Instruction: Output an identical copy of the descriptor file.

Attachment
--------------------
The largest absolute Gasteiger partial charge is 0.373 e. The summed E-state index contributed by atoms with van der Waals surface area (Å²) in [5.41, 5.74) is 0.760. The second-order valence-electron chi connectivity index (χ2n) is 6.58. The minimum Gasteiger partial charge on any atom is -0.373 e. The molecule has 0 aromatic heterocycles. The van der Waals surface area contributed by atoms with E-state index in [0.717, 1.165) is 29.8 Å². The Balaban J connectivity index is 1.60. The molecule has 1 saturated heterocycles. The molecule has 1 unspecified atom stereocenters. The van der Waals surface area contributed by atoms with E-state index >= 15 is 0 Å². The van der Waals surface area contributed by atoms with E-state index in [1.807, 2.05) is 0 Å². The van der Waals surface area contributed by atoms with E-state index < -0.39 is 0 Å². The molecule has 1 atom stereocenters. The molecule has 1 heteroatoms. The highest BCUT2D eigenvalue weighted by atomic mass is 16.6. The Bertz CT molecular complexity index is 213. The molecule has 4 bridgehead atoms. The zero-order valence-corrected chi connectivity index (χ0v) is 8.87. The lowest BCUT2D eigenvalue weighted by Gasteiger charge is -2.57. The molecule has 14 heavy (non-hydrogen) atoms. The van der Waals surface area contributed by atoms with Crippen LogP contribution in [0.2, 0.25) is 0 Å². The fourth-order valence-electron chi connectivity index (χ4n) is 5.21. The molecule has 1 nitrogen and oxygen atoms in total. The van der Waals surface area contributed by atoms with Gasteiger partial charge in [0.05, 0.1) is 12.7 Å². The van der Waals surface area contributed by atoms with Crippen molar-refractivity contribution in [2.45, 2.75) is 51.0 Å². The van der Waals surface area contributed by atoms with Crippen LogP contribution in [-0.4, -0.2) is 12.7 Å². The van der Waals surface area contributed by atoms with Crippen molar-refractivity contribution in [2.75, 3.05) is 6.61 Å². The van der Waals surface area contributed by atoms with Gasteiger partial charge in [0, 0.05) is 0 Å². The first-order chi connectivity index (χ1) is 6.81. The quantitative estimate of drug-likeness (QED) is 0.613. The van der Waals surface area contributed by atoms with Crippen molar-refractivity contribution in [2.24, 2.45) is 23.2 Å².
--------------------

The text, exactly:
The largest absolute Gasteiger partial charge is 0.373 e. The summed E-state index contributed by atoms with van der Waals surface area (Å²) in [5.41, 5.74) is 0.760. The second-order valence-electron chi connectivity index (χ2n) is 6.58. The minimum Gasteiger partial charge on any atom is -0.373 e. The molecule has 0 aromatic heterocycles. The van der Waals surface area contributed by atoms with E-state index in [0.717, 1.165) is 29.8 Å². The Balaban J connectivity index is 1.60. The molecule has 1 saturated heterocycles. The molecule has 1 unspecified atom stereocenters. The van der Waals surface area contributed by atoms with E-state index >= 15 is 0 Å². The van der Waals surface area contributed by atoms with E-state index in [1.807, 2.05) is 0 Å². The van der Waals surface area contributed by atoms with E-state index < -0.39 is 0 Å². The molecule has 1 atom stereocenters. The molecule has 1 heteroatoms. The highest BCUT2D eigenvalue weighted by atomic mass is 16.6. The Bertz CT molecular complexity index is 213. The molecule has 4 bridgehead atoms. The zero-order valence-corrected chi connectivity index (χ0v) is 8.87. The lowest BCUT2D eigenvalue weighted by Gasteiger charge is -2.57. The molecule has 14 heavy (non-hydrogen) atoms. The van der Waals surface area contributed by atoms with Crippen LogP contribution in [0.2, 0.25) is 0 Å². The fourth-order valence-electron chi connectivity index (χ4n) is 5.21. The molecule has 1 nitrogen and oxygen atoms in total. The van der Waals surface area contributed by atoms with Gasteiger partial charge in [0.05, 0.1) is 12.7 Å². The van der Waals surface area contributed by atoms with Crippen molar-refractivity contribution in [2.45, 2.75) is 51.0 Å². The van der Waals surface area contributed by atoms with Crippen LogP contribution in [-0.4, -0.2) is 12.7 Å². The van der Waals surface area contributed by atoms with Crippen molar-refractivity contribution in [2.75, 3.05) is 6.61 Å². The van der Waals surface area contributed by atoms with Gasteiger partial charge in [0, 0.05) is 0 Å². The first-order chi connectivity index (χ1) is 6.81. The quantitative estimate of drug-likeness (QED) is 0.613. The van der Waals surface area contributed by atoms with Crippen molar-refractivity contribution in [2.24, 2.45) is 23.2 Å².